Rapid evolution of the neutralizing antibody response to HIV type 1 infection.
ABSTRACT A recombinant virus assay was used to characterize in detail neutralizing antibody responses directed at circulating autologous HIV in plasma. Examining serial plasma specimens in a matrix format, most patients with primary HIV infection rapidly generated significant neutralizing antibody responses to early (0-39 months) autologous viruses, whereas responses to laboratory and heterologous primary strains were often lower and delayed. Plasma virus continually and rapidly evolved to escape neutralization, indicating that neutralizing antibody exerts a level of selective pressure that has been underappreciated based on earlier, less comprehensive characterizations. These data argue that neutralizing antibody responses account for the extensive variation in the envelope gene that is observed in the early months after primary HIV infection.
SourceAvailable from: Zizhang Sheng[Show abstract] [Hide abstract]
ABSTRACT: HIV-1-neutralizing antibodies develop in most HIV-1-infected individuals, although highly effective antibodies are generally observed only after years of chronic infection. Here, we characterize the rate of maturation and extent of diversity for the lineage that produced the broadly neutralizing antibody VRC01 through longitudinal sampling of peripheral B cell transcripts over 15 years and co-crystal structures of lineage members. Next-generation sequencing identified VRC01-lineage transcripts, which encompassed diverse antibodies organized into distinct phylogenetic clades. Prevalent clades maintained characteristic features of antigen recognition, though each evolved binding loops and disulfides that formed distinct recognition surfaces. Over the course of the study period, VRC01-lineage clades showed continuous evolution, with rates of ∼2 substitutions per 100 nucleotides per year, comparable to that of HIV-1 evolution. This high rate of antibody evolution provides a mechanism by which antibody lineages can achieve extraordinary diversity and, over years of chronic infection, develop effective HIV-1 neutralization. Copyright © 2015 Elsevier Inc. All rights reserved.Cell 04/2015; 161(3). DOI:10.1016/j.cell.2015.03.004 · 33.12 Impact Factor
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ABSTRACT: The role of antibodies in HIV-1 infection is investigated using a discrete-time mathematical model that considers cell-free and cell-associated transmission of the virus. Model analysis shows that the effect of each type of antibody is dependent on the stage of the infection. Neutralizing antibodies are efficient in controlling the viral levels in the early days after seroconversion and antibodies that coat HIV-1-infected cells and recruit effector cells to either kill the HIV-1-infected cells or inhibit viral replication are efficient when the infection becomes established. Model simulations show that antibodies that inhibit viral replication are more effective in controlling the infection than those that recruit Natural Killer T cells after infection establishment. The model was fitted to subjects of the Tsedimoso study conducted in Botswana and conclusions similar to elasticity analysis results were obtained. Model fitting results predicted that neutralizing antibodies are more efficient in controlling the viral levels than antibodies that coat HIV-1-infected cells and recruit effector cells to either kill the HIV-1-infected cells or inhibit viral replication in the early days after seroconversion. © The Authors 2015. Published by Oxford University Press on behalf of the Institute of Mathematics and its Applications. All rights reserved.Mathematical Medicine and Biology 04/2015; 32(1). DOI:10.1093/imammb/dqv014 · 1.43 Impact Factor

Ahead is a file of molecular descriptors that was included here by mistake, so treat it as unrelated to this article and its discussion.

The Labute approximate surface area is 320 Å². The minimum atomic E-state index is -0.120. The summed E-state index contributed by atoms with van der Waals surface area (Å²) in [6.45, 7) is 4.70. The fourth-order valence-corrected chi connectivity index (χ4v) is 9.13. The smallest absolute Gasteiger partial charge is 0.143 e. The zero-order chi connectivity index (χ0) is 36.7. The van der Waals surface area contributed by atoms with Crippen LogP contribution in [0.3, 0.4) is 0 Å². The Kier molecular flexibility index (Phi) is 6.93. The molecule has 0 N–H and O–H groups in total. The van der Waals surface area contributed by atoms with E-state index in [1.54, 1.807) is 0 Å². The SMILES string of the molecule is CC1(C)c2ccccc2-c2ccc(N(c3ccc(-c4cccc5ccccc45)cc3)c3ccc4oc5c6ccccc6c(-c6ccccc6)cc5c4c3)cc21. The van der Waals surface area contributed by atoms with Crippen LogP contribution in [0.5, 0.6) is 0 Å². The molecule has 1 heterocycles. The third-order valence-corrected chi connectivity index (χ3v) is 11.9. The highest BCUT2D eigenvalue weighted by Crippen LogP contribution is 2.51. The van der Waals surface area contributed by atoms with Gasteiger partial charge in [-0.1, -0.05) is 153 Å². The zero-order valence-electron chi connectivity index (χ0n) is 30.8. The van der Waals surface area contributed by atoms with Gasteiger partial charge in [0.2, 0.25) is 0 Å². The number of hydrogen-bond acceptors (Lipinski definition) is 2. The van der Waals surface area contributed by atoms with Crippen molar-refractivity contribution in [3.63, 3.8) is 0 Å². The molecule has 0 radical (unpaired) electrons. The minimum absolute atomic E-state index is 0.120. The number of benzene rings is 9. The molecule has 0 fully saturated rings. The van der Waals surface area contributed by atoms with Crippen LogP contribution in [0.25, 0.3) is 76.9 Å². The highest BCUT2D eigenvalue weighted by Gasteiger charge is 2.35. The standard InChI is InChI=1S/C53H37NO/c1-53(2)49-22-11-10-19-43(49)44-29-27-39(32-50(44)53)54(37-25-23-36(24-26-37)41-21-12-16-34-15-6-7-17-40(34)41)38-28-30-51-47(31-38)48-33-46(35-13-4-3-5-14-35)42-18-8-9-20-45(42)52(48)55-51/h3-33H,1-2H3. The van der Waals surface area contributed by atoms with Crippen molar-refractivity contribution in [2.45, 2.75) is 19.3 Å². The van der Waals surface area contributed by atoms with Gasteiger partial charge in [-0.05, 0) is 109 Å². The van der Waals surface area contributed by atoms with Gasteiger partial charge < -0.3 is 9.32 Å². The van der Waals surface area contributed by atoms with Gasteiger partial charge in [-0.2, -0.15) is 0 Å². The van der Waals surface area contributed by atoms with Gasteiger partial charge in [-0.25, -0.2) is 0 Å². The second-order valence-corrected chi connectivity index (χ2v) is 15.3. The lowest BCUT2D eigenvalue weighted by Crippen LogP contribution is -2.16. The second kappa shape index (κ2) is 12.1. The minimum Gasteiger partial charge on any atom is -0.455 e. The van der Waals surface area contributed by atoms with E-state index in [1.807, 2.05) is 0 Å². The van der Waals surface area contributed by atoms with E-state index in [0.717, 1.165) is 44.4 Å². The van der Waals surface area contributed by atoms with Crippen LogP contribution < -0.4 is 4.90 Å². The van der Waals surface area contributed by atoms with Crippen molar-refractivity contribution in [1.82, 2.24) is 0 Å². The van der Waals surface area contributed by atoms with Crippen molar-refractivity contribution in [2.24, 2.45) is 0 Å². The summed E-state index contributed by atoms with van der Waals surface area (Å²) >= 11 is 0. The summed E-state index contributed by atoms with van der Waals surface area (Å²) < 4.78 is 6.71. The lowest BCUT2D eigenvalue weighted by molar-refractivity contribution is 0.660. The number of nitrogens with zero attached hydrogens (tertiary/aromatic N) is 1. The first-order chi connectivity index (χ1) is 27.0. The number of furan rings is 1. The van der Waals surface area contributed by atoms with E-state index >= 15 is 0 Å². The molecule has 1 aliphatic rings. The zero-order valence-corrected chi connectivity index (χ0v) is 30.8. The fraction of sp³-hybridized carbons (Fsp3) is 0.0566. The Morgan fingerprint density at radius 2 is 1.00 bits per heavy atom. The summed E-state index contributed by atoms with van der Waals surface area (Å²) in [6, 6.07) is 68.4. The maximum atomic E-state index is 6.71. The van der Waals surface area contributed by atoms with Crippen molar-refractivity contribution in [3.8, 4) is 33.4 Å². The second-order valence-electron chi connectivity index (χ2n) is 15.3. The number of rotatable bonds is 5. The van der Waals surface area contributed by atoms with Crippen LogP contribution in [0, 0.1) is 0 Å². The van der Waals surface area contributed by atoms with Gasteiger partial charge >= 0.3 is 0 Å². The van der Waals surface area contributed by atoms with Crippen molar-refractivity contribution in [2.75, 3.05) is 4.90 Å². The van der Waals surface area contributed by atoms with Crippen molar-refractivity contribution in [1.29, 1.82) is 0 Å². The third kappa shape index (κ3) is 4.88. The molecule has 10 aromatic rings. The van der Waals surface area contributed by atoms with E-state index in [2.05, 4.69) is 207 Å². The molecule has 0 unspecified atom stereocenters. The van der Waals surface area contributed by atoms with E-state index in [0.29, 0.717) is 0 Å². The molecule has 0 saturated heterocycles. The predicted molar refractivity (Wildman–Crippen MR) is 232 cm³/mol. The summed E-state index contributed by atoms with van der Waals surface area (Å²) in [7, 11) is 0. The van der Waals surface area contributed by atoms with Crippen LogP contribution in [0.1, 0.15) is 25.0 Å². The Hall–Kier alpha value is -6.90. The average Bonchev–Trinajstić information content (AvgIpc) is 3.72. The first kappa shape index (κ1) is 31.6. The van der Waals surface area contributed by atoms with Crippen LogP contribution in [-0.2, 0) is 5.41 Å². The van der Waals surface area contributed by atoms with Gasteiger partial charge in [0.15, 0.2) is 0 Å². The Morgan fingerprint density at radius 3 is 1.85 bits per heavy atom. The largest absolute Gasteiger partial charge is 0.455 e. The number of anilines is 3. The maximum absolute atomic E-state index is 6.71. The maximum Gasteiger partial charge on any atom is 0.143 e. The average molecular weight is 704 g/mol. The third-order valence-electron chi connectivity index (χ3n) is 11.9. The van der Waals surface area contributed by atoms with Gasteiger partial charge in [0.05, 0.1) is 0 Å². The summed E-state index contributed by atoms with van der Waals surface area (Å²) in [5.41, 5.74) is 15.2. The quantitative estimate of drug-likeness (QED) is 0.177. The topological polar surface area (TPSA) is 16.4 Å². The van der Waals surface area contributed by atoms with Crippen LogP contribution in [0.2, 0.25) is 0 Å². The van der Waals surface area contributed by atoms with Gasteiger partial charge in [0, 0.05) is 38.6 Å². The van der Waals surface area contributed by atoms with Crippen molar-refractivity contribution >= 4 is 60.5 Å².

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ABSTRACT: The adaptive immune response to vaccination or infection can lead to the production of specific antibodies to neutralize the pathogen or recruit innate immune effector cells for help. The non-neutralizing role of antibodies in stimulating effector cell responses may have been a key mechanism of the protection observed in the RV144 HIV vaccine trial. In an extensive investigation of a rich set of data collected from RV144 vaccine recipients, we here employ machine learning methods to identify and model associations between antibody features (IgG subclass and antigen specificity) and effector function activities (antibody dependent cellular phagocytosis, cellular cytotoxicity, and cytokine release). We demonstrate via cross-validation that classification and regression approaches can effectively use the antibody features to robustly predict qualitative and quantitative functional outcomes. This integration of antibody feature and function data within a machine learning framework provides a new, objective approach to discovering and assessing multivariate immune correlates.PLoS Computational Biology 04/2015; 11(4):e1004185. DOI:10.1371/journal.pcbi.1004185 · 4.83 Impact Factor